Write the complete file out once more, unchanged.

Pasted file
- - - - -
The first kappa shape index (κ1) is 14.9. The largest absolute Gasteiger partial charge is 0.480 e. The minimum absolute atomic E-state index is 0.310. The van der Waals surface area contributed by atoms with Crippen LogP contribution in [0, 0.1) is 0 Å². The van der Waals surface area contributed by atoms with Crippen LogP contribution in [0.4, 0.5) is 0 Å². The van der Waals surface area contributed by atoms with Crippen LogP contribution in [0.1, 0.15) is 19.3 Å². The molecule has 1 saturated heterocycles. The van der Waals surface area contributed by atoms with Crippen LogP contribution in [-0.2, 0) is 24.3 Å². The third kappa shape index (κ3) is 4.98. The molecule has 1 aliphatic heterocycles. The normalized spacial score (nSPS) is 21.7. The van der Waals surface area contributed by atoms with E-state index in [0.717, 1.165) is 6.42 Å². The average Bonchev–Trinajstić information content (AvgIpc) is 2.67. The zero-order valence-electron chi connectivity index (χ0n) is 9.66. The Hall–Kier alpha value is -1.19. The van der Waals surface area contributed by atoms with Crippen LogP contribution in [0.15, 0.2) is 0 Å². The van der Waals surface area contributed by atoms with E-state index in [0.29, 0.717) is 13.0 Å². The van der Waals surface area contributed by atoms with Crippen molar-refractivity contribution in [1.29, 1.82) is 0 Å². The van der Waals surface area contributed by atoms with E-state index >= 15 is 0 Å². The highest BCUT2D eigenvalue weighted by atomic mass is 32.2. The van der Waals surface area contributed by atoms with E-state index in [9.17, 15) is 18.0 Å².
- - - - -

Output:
The first kappa shape index (κ1) is 14.9. The largest absolute Gasteiger partial charge is 0.480 e. The minimum absolute atomic E-state index is 0.310. The van der Waals surface area contributed by atoms with Crippen LogP contribution in [0, 0.1) is 0 Å². The van der Waals surface area contributed by atoms with Crippen LogP contribution in [0.4, 0.5) is 0 Å². The van der Waals surface area contributed by atoms with Crippen LogP contribution in [0.1, 0.15) is 19.3 Å². The molecule has 1 saturated heterocycles. The van der Waals surface area contributed by atoms with Crippen LogP contribution in [-0.2, 0) is 24.3 Å². The third kappa shape index (κ3) is 4.98. The molecule has 1 aliphatic heterocycles. The normalized spacial score (nSPS) is 21.7. The van der Waals surface area contributed by atoms with E-state index in [0.717, 1.165) is 6.42 Å². The average Bonchev–Trinajstić information content (AvgIpc) is 2.67. The zero-order valence-electron chi connectivity index (χ0n) is 9.66. The Hall–Kier alpha value is -1.19. The van der Waals surface area contributed by atoms with Crippen LogP contribution in [0.15, 0.2) is 0 Å². The van der Waals surface area contributed by atoms with E-state index in [0.29, 0.717) is 13.0 Å². The van der Waals surface area contributed by atoms with Crippen molar-refractivity contribution in [1.29, 1.82) is 0 Å². The van der Waals surface area contributed by atoms with E-state index >= 15 is 0 Å². The highest BCUT2D eigenvalue weighted by atomic mass is 32.2. The van der Waals surface area contributed by atoms with E-state index in [9.17, 15) is 18.0 Å².